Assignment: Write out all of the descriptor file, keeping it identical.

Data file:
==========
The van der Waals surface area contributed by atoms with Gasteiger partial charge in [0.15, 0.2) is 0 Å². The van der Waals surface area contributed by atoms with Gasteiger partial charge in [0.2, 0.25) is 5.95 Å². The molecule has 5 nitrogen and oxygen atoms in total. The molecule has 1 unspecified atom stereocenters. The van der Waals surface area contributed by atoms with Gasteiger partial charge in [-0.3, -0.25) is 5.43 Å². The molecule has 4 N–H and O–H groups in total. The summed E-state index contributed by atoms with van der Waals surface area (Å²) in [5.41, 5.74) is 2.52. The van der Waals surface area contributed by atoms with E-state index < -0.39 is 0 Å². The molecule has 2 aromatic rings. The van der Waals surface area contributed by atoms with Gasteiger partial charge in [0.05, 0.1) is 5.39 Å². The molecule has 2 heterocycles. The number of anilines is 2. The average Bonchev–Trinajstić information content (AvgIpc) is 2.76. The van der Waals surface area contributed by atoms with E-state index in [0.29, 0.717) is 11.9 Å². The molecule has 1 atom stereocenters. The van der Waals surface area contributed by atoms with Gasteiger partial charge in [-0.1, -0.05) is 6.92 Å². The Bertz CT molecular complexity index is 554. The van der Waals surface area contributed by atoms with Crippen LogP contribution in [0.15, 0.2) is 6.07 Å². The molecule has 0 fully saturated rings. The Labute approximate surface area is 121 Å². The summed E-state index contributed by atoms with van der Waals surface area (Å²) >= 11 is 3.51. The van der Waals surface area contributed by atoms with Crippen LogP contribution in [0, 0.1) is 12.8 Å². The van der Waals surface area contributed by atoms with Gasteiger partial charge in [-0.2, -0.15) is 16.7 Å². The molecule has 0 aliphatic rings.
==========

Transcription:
The van der Waals surface area contributed by atoms with Gasteiger partial charge in [0.15, 0.2) is 0 Å². The van der Waals surface area contributed by atoms with Gasteiger partial charge in [0.2, 0.25) is 5.95 Å². The molecule has 5 nitrogen and oxygen atoms in total. The molecule has 1 unspecified atom stereocenters. The van der Waals surface area contributed by atoms with Gasteiger partial charge in [-0.3, -0.25) is 5.43 Å². The molecule has 4 N–H and O–H groups in total. The summed E-state index contributed by atoms with van der Waals surface area (Å²) in [5.41, 5.74) is 2.52. The van der Waals surface area contributed by atoms with E-state index < -0.39 is 0 Å². The molecule has 2 aromatic rings. The van der Waals surface area contributed by atoms with Gasteiger partial charge in [0.05, 0.1) is 5.39 Å². The molecule has 2 heterocycles. The number of anilines is 2. The average Bonchev–Trinajstić information content (AvgIpc) is 2.76. The van der Waals surface area contributed by atoms with E-state index in [0.29, 0.717) is 11.9 Å². The molecule has 1 atom stereocenters. The van der Waals surface area contributed by atoms with Gasteiger partial charge in [-0.1, -0.05) is 6.92 Å². The Bertz CT molecular complexity index is 554. The van der Waals surface area contributed by atoms with Crippen LogP contribution in [0.15, 0.2) is 6.07 Å². The molecule has 0 fully saturated rings. The Labute approximate surface area is 121 Å². The summed E-state index contributed by atoms with van der Waals surface area (Å²) >= 11 is 3.51. The van der Waals surface area contributed by atoms with Crippen LogP contribution in [0, 0.1) is 12.8 Å². The van der Waals surface area contributed by atoms with Gasteiger partial charge in [-0.2, -0.15) is 16.7 Å². The molecule has 0 aliphatic rings.